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Around the Keith House with Irish Set Dancing

by Cory Marie Podielski on March 13, 2015

in Featured Classes, Music & Dance

I took this photo from the Rock of Cashel in Ireland. On this trip I actually had the confidence to jump in a dancefloor and do what I learn in Irish Set Dancing at the Folk School. It was magical!

I took this photo from the Rock of Cashel in Ireland. On this trip, I had the confidence to jump into a community dance and practice what I learned in Irish Set Dancing at the Folk School. It was magical!

Irish Set Dancing in the Community Room

Irish Set Dancing in the Community Room

The last time Irish Set Dancing was offered at the Folk School, I decided to sign up to try something new. I love to dance and I am half Irish in the ancestry department, so I thought it would be a good match. As a beginner to the style, I didn’t know what to expect, so the anticipation built as I walked into the Community Room on Friday night. What happened for the next 12 or so waking hours was joy, revelry, laughter, community and fun!

If you are familiar with American Square Dancing at all, Irish Set dancing is like the distant Celtic relative waving at you from across the Atlantic. Both Irish Set Dancing and Square Dancing derive from quadrilles, so they are a little similar. Jim Morrison is an excellent teacher who will break down the moves and figures patiently and clearly. The music is jumpin’ and lively and keep you in the St. Patty’s spirit for the rest of March.

Jim's Irish Set Dancing class takes advantage of the nice weather and dances in Open House, our open air pavilion, by the garden.

Jim’s Irish Set Dancing class takes advantage of the nice weather and dances in Open House, our open air pavilion, by the garden.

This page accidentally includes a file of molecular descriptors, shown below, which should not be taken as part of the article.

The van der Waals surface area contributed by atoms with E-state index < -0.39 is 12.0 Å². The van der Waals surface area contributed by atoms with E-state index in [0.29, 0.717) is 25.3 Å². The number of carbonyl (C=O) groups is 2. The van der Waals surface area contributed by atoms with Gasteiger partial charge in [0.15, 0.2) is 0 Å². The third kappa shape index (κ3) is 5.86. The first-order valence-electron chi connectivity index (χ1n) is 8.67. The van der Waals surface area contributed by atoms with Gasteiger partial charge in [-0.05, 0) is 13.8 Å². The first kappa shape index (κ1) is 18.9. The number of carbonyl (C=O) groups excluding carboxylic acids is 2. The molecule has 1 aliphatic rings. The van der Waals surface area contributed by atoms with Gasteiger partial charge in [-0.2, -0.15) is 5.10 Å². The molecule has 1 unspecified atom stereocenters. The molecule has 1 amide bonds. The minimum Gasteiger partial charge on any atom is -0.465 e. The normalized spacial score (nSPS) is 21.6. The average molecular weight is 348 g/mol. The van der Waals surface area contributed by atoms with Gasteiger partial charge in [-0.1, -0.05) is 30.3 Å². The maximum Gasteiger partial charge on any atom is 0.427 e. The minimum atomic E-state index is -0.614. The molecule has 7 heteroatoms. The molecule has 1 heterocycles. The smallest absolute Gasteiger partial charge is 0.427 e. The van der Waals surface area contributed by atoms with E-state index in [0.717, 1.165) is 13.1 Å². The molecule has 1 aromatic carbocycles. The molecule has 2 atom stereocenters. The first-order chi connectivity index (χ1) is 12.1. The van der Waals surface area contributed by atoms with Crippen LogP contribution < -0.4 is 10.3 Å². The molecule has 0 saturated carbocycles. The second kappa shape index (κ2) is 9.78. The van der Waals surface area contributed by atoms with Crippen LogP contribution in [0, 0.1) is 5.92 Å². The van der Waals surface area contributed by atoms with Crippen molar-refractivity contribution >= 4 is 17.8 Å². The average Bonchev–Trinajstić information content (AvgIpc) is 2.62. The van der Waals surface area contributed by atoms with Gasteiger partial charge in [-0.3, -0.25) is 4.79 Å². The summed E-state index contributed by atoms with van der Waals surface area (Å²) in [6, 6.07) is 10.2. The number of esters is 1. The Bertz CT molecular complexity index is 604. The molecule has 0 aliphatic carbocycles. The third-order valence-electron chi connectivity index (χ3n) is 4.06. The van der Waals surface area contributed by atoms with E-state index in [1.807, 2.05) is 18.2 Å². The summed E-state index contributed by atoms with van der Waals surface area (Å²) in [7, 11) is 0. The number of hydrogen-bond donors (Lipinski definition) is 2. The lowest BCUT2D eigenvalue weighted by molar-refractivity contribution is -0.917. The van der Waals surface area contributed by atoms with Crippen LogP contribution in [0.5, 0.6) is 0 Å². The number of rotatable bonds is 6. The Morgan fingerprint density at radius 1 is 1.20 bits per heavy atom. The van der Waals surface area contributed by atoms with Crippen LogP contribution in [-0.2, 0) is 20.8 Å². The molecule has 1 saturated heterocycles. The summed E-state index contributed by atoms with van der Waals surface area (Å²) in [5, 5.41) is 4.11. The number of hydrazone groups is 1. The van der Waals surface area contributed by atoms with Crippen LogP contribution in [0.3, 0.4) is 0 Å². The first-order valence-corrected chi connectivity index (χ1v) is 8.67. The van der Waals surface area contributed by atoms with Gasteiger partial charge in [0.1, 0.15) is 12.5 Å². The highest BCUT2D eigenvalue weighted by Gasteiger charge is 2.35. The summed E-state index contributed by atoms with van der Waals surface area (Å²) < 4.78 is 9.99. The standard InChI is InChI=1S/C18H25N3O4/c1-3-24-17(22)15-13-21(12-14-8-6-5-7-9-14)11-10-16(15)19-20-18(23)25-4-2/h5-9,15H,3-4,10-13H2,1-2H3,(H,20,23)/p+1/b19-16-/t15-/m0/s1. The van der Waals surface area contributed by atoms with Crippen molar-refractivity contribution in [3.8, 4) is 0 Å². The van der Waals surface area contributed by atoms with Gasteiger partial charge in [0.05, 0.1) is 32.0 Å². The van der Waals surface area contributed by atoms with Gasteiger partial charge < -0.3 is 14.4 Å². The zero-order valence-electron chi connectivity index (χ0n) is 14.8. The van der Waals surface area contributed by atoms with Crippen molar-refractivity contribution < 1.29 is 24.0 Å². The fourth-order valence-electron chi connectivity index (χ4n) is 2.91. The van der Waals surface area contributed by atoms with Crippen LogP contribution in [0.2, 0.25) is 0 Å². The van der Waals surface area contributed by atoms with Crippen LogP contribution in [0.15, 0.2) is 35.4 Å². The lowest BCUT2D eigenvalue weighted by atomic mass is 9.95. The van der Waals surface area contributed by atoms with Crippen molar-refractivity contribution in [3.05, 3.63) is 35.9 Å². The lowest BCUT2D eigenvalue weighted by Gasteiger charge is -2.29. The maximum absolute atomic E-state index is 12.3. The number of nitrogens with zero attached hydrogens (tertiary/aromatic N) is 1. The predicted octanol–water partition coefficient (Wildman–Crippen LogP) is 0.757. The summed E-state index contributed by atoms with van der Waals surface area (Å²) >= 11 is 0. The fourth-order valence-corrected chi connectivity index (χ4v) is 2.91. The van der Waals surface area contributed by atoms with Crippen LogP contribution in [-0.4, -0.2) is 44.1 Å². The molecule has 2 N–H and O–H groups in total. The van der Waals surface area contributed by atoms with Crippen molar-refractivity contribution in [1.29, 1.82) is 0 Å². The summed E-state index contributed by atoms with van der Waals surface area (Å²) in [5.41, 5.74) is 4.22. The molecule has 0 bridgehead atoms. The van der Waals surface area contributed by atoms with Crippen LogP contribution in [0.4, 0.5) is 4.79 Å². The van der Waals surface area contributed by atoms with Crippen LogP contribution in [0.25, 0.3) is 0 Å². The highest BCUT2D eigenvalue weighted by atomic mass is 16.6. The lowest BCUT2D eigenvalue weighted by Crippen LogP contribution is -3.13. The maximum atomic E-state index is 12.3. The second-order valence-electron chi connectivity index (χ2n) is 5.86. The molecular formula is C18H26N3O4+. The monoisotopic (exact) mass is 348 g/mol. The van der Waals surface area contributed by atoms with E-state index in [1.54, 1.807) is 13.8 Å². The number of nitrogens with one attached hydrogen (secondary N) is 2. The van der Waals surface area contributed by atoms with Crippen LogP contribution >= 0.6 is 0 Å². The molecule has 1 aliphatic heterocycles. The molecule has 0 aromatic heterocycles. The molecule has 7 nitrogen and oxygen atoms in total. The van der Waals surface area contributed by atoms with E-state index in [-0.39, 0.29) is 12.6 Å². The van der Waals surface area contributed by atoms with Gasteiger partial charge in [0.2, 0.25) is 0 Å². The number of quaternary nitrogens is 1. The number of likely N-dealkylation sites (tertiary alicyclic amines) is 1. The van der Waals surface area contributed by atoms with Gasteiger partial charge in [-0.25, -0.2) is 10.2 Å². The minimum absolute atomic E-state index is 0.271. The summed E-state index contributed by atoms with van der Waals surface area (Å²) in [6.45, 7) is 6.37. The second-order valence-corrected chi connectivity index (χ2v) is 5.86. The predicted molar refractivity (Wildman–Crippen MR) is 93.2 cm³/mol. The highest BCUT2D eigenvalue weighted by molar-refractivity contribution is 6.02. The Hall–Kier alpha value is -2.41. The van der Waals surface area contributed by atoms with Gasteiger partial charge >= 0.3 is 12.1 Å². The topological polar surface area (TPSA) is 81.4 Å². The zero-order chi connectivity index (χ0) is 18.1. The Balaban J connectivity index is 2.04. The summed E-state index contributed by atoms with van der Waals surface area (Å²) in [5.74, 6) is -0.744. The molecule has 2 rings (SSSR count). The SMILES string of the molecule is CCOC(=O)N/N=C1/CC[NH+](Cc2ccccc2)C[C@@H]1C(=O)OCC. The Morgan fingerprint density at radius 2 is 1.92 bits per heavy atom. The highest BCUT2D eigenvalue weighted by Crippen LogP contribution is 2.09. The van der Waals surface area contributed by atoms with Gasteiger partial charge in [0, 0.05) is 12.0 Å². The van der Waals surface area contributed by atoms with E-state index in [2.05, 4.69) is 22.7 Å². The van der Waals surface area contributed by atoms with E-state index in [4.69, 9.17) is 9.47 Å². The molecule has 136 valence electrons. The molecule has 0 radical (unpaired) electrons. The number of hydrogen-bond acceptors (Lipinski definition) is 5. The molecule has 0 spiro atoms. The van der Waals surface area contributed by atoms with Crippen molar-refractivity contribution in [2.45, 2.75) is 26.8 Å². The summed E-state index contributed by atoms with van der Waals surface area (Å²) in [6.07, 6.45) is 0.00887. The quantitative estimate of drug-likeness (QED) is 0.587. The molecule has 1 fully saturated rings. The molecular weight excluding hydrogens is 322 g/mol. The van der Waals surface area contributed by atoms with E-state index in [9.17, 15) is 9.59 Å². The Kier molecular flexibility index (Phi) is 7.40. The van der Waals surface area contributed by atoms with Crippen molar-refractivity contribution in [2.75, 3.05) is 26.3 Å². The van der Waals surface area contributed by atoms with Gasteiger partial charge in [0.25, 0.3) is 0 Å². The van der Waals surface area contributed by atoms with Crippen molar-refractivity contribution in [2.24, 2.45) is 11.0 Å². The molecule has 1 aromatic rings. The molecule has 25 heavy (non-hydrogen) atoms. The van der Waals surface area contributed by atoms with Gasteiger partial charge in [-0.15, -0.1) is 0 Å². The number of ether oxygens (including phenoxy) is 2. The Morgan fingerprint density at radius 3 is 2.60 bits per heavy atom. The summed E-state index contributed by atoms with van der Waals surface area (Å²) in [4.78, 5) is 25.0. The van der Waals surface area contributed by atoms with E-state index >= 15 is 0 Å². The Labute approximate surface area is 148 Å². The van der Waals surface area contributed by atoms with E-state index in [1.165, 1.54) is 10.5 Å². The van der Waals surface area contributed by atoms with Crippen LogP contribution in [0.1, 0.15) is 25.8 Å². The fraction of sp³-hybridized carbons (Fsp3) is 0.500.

Irish Set Dancing
Jim & Owen Morrison (March 20-22 Weekend)

The border between counties Cork and Kerry witnessed the rise of a unique style of Irish music and dance. Here polkas and slides still dominate the dance tune repertoire, and musicians trace their roots to music masters Padraig O’Keefe or Tom Billy Murphy, active a century ago. The dances are descendants of the 19th-century polka quadrille. They are fast-paced, exciting, and so easy to pick up that you’ll leave the weekend able to show a set to an unsuspecting group of friends. Register on our website.

 

Watch a video of an Irish Set Dancing Class Performance at Show and Tell:

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Felted Rug Class with Becky Walker in the Wet Room

Felted Rug Class with Becky Walker in the Wet Room

Felt is the oldest known fabric used by man. That stands to figure… felt is so easy to make, it was probably first discovered by accident. The recipe for felt, after all, is wool, moisture and agitation. Picture lining a sandal or shoe with raw wool to act as a cushion. Now picture walking around on that wool, smooshing it with every step, maybe sweating on it a bit to add the needed moisture. By the end of a long walk, you’re not taking out bits of raw wool, but essentially a felted sock that fits your feet perfectly. While felting techniques have come a long way, that essential concept of felt making is still the same.

 I sat down to talk with Becky Walker about her adventures with felt making. You’ve seen Becky around the Folk School campus wearing a knit hat, sweater or socks, or maybe on the dance floor wearing her felted name tag. Wherever you may meet Becky, her enthusiasm for her passions – music, dance, good food, good friends, animals and fiber – becomes clear right away. Let’s meet her.

Becky and her felted name badge

Becky and her felted name badge

CC: How did you first become interested in becoming a fiber artist?

BW: Well, my mother taught me to knit when I was a real little kid, I was about seven. I’ve always loved animals, or anything with fur, anyway, and one thing lead to another. I’ve pretty much continued knitting through out my life so far. So I haven’t knitted all my life yet (she laughs).

CC: How did you discover the Folk School?